by Dr. Jennifer A. Bebee, CCC-A, F-AAA
It’s the whisper that gets passed slowly from the front of the office to the back and eventually landing at my door with a, “Good luck with this next patient. He’s grumpy.”
Oh, the weight of that statement. It just oozes a sentiment of rejection and futility for the patient and the situation. But, here’s a secret — I love these “grumpy” patients. The ones that come across as slightly combative, untrusting, a little loud, a little puffed up; I love them — my staff, not so much, but me, I love them. I genuinely look forward to these appointments with an earnestness that others might find odd but stick with me — you’ll see why.
What others might see as a Grumpy Gus, someone that is just a “not nice,” person, as my 4-year old son would say, I see a person that has and is showing real and true feelings about this upcoming appointment; and those feelings are icky and difficult to navigate for most — anxiety, fear, wariness, and worry. Those feelings, when strong enough, tend to prompt a person for action, probably for a fight-or-flight type response that’s primal and not generally necessary in today’s society, but they’re real nonetheless and we often don’t miss them on our radar because those emotions are not made to be ignored. When those emotions are present in my appointments, it means that the person in front of me is close to taking action, potentially making a change in their lives; one that I hope to assist them with for a positive outcome.
Change is ugly. Don’t get me wrong, it’s beautiful to change and then reflect on that change, that’s beautiful; but the actual prompting and action of change — that’s vulnerability at its peak and often is met with resistance because a person has to feel pretty uncomfortable to step outside their typical behavior and make a change – one that they haven’t explored before and are unsure of the end result, but their current situation, the one that led them to make the appointment and walk in my door, requires that they either make that change, or continue to do whatever isn’t working for them and likely continue to be unhappy or dissatisfied.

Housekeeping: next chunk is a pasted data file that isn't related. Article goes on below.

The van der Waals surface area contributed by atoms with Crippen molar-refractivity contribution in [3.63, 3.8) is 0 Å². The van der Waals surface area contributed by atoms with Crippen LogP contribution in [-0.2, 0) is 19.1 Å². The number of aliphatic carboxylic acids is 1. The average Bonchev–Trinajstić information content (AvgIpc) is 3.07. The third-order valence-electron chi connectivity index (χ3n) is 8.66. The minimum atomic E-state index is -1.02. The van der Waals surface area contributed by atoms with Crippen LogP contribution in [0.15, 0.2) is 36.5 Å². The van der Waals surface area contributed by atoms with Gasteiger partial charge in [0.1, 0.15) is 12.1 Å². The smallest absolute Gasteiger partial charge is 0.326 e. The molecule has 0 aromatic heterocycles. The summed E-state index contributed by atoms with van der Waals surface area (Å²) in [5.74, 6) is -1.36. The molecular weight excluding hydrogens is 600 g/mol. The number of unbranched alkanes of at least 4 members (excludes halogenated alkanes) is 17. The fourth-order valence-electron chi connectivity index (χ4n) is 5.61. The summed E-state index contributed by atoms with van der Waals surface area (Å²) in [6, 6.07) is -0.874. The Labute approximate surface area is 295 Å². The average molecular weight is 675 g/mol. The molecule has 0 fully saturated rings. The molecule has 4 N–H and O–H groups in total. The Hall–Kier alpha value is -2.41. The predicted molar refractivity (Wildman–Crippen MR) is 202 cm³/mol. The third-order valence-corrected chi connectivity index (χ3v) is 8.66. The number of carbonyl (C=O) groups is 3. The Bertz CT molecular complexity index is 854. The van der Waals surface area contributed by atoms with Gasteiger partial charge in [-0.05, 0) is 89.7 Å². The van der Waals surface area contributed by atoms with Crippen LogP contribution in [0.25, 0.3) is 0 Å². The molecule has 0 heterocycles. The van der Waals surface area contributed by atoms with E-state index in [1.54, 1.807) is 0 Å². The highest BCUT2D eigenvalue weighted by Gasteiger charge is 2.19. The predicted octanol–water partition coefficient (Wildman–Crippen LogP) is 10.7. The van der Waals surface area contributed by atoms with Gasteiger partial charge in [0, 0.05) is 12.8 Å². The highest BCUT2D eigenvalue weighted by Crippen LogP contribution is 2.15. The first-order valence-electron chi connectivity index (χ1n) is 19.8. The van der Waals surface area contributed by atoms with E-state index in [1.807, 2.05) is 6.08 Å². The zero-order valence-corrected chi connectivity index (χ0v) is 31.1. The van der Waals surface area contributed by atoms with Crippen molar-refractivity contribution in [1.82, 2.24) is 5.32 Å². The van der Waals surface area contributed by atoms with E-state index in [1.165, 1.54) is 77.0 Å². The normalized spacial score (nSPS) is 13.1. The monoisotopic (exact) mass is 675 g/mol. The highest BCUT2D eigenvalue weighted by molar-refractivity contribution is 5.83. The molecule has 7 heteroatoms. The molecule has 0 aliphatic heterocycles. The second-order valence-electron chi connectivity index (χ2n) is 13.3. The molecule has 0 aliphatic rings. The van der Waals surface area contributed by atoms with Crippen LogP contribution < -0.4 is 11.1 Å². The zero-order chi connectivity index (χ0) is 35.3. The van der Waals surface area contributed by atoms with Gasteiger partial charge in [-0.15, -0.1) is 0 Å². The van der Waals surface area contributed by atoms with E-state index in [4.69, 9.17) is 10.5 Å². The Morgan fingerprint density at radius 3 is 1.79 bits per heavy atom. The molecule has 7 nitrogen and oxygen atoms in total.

So, when I see that Grumpy Gus in my office, I know they are ready for a change and it’s my job to help guide them toward a change that they’re hoping to make for themselves (and also probably for their family) all while assisting them to navigate those turbulent emotional seas of anxiety, wariness, fear, and worry with the strongest paddle or oar I have in my arsenal of counseling for my patients. I am humbled and blessed with the opportunity that I get to be the person that talks about the elephant in the room, that acknowledges that whatever feelings my patient might be having about their situation is completely justified, that commiserates with my patient about the loss of whatever self they thought they were before this appointment, that helps them to see that there is hope in their situation, and — AND, that helps them to understand that there still needs to be a change made in order to make an improvement in their lives. I’m here to help with that, even if they come across as a Grumpy Gus.